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Injecting code into pages with PHP DOMDocument

September 30, 2014 Difficulty: 25 / 50 Tweet
cube elements

Numerous content management systems provide various ways through which developers can alter the content of a web page through plugins or other types of extensions. In today's tutorial I will show you how an article that is loaded from an external source can be modified using the DOMDocument Class in PHP.

DOMDocument is part of the DOM PHP extension, which allows operations on XML / HTML documents using its API. DOMDocument actually represents an entire HTML or XML document. We will be loading it from an existing URL or file. If you are loading the HTML from the database, just replace the loadHTMLFile() method with loadHTML($html_string) which takes an HTML string as a parameter.

One other thing that should be mentioned is that if you are dealing with HTML instead of XML, the string doesn't need to be well formed. However, if the DOMDocument will encounter bad markup while loading the HTML string it will spit out a lot warnings. Because we all know that there's a lot of bad HTML out there... So i suggest you begin your script with the libxml_use_internal_errors(true) function which simply disables libxml errors. Now let's have a look at how you can load and alter an HTML document using DOM functions in PHP.

  
    <?php
      $dom = new DOMDocument(); //init
      libxml_use_internal_errors(true); //disable libxmlerrors

      //if you are getting a string from the database then use loadHTML($htmlcode)
      $dom->loadHTMLFile("http://www.codepunker.com"); // load the codepunker front page
      $all_h3s = $dom->getElementsByTagName('h3'); // get all h3 tags from the document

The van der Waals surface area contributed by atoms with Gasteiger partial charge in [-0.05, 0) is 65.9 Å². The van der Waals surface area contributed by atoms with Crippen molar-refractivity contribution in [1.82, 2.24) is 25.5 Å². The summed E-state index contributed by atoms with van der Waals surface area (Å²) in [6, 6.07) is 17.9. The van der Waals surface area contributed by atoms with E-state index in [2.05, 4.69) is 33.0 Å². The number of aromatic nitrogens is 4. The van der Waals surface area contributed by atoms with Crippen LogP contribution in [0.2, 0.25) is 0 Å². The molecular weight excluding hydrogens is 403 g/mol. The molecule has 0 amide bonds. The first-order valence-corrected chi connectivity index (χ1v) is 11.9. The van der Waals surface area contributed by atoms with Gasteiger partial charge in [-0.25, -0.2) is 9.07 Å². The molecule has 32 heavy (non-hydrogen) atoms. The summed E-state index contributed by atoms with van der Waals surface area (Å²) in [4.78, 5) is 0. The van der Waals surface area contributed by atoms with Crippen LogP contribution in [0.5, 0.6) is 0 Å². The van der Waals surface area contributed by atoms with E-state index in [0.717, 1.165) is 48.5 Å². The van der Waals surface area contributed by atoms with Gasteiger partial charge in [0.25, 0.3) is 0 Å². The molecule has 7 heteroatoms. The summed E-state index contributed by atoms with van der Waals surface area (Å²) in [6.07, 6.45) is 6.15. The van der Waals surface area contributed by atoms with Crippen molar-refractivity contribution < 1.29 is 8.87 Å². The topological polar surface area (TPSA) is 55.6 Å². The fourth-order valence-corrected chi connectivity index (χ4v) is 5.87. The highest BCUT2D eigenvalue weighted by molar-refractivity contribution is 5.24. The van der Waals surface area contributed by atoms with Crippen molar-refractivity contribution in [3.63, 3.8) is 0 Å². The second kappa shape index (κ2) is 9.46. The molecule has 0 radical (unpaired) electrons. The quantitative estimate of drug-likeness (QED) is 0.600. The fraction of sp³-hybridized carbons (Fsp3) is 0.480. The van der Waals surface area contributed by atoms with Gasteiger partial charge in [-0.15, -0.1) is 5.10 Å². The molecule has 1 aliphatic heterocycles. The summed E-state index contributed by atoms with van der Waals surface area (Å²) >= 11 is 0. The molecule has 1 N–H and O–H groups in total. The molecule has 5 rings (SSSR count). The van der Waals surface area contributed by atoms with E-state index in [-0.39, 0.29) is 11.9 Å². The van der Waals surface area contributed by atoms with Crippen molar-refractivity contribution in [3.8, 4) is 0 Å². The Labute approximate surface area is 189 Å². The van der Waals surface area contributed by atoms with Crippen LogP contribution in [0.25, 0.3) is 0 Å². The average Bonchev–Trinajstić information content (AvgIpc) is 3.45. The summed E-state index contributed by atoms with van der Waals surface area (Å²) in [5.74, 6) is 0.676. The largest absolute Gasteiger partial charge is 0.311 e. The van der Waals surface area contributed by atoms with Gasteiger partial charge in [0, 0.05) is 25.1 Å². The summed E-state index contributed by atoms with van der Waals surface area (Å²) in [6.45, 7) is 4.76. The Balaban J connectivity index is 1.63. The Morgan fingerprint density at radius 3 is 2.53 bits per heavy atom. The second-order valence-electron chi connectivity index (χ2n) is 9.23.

foreach ($all_h3s as $h3) {
        $h3->appendChild( $dom->createTextNode(' (This text was modified) ') ); //append a text node to every h3 in the DOM
      }
      $out = $dom->saveHTML(); //save the changes
      var_dump( $out );
    ?>
  

The above code loads the HTML file generated by www.codepunker.com into the $dom variable, then it fetches each <h3> tag into a traversable object - an instance of the "DOMNodeList" class. Going through each element, the code then creates a new text node and appends it to the current <h3>. At the very end the changes are saved and the result is sent to the browser.

Another cool DOM-related method is DOMDocument::getElementById. This one returns a DOMElement object which in turn can be used to "get" or "set" attributes using getAttribute() and setAttribute() respectively. The DomElement can also be altered with inherited methods coming from DOMNode - appendChild() being the most commonly used.

Another important use case is the ability to retrieve the innerHTML or innerText from a DOMelement or DOMNode. If you simply want to get the text inside a tag the DOMNode::nodevalue property comes in handy, but if you want to "mimic" the functionality that innerHTML has in JavaScript - load all child tags and text nodes - then you can use a helper function like the one below (Thanks to Junior ).

  
  <?php
    function DOMinnerHTML($element) 
    { 
      $innerHTML = ""; 
      $children = $element->childNodes; 
      foreach ($children as $child) 
      { 
          $tmp_dom = new DOMDocument(); 
          $tmp_dom->appendChild($tmp_dom->importNode($child, true)); 
          $innerHTML.=trim($tmp_dom->saveHTML()); 
      } 
      return $innerHTML; 
    }

    $dom = new DOMDocument( );
    libxml_use_internal_errors(true);
    $dom->loadHTMLFile("someHTML.html");
    $all_h3s = $dom->getElementsByTagName('h3');
    foreach ($all_h3s as $h3)
      var_dump(DOMinnerHTML($h3));
  ?>
  
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